The ruling National Democratic Alliance (NDA) government on August 5, 2019 took a giant political and Constitutional leap by abrogating Article 370 that gave Jammu and Kashmir (J&K) a special status. The J&K Reorganisation Bill, 2019 that got Presidential assent on August 9, 2019, reorganised the State of J&K into two Union Territories (UTs) — the Union Territory of Jammu and Kashmir, and the Union Territory of Ladakh. The Union Territory of Ladakh will include the districts of Leh and Kargil, whereas J&K will comprise all the other districts.

The administration of the UT of J&K will be as per the Article 239 of the Constitution of India by a Lieutenant Governor appointed by the President of India. The UT will have a legislative assembly of 107 to 114 members, whose tenure will be five years instead of 6 years-tenure of the J&K State Assembly. A Council of Ministers including a Chief Minister will be appointed by the Lieutenant Governor from the members of the legislative assembly which may make laws for any of the matters in the State List except ‘public order’ and ‘police’ that will remain with the Union Government. Ladakh will be administered by a Lieutenant Governor alone. Out of the six Lok Sabha seats allocated to the State of J&K, one will be allocated to Ladakh and the remaining five will remain with the UT of J&K. The High Court of J&K will function as the High Court for both the UTs.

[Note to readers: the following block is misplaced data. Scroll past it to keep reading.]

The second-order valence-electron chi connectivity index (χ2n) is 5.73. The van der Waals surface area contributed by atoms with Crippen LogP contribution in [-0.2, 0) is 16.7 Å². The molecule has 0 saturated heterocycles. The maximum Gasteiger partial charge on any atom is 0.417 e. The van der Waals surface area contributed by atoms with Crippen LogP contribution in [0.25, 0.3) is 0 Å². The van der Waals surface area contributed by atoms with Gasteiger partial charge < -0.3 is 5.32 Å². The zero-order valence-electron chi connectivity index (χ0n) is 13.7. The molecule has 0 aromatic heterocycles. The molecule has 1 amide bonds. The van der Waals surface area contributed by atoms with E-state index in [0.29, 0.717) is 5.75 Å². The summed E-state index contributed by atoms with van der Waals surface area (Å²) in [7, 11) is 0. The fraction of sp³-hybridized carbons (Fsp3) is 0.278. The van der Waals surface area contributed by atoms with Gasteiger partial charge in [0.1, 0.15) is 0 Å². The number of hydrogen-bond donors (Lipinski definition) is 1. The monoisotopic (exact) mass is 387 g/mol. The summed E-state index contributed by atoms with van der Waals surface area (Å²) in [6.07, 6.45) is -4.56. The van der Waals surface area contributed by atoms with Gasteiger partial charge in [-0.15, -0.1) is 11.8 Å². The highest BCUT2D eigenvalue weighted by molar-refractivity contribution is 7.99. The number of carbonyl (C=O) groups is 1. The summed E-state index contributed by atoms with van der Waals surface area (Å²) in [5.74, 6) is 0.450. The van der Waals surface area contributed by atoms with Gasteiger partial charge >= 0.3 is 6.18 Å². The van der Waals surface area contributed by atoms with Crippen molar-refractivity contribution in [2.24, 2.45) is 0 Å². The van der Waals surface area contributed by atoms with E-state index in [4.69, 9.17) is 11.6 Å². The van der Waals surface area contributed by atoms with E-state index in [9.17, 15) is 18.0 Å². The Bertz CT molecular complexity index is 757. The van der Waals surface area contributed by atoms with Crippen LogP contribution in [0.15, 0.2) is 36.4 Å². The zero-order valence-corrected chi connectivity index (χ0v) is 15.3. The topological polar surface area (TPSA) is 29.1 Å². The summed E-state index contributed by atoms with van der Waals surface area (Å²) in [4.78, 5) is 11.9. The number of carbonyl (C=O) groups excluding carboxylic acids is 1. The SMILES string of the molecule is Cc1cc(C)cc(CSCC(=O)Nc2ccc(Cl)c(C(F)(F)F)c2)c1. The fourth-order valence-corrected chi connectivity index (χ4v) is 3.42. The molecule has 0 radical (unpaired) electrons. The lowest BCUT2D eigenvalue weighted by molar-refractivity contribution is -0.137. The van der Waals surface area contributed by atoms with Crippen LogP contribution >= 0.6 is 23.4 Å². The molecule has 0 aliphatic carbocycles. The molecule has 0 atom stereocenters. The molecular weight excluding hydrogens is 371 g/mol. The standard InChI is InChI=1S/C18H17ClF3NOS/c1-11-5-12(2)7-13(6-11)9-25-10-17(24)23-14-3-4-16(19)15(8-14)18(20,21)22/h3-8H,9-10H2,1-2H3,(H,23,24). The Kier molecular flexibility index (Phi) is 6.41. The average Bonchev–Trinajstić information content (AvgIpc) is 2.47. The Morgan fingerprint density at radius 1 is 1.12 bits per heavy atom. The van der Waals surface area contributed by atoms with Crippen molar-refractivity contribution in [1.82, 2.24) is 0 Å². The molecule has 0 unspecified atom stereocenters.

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Views expressed by the author are personal and need not reflect or represent the views of Centre for Public Policy Research

K V Thomas
K V Thomas
K V Thomas is Senior Fellow at CPPR. He has over 36 years of distinguished service in the Intelligence Bureau (Ministry of Home Affairs) of India where he rose to become the Associate Director. He can be contacted at

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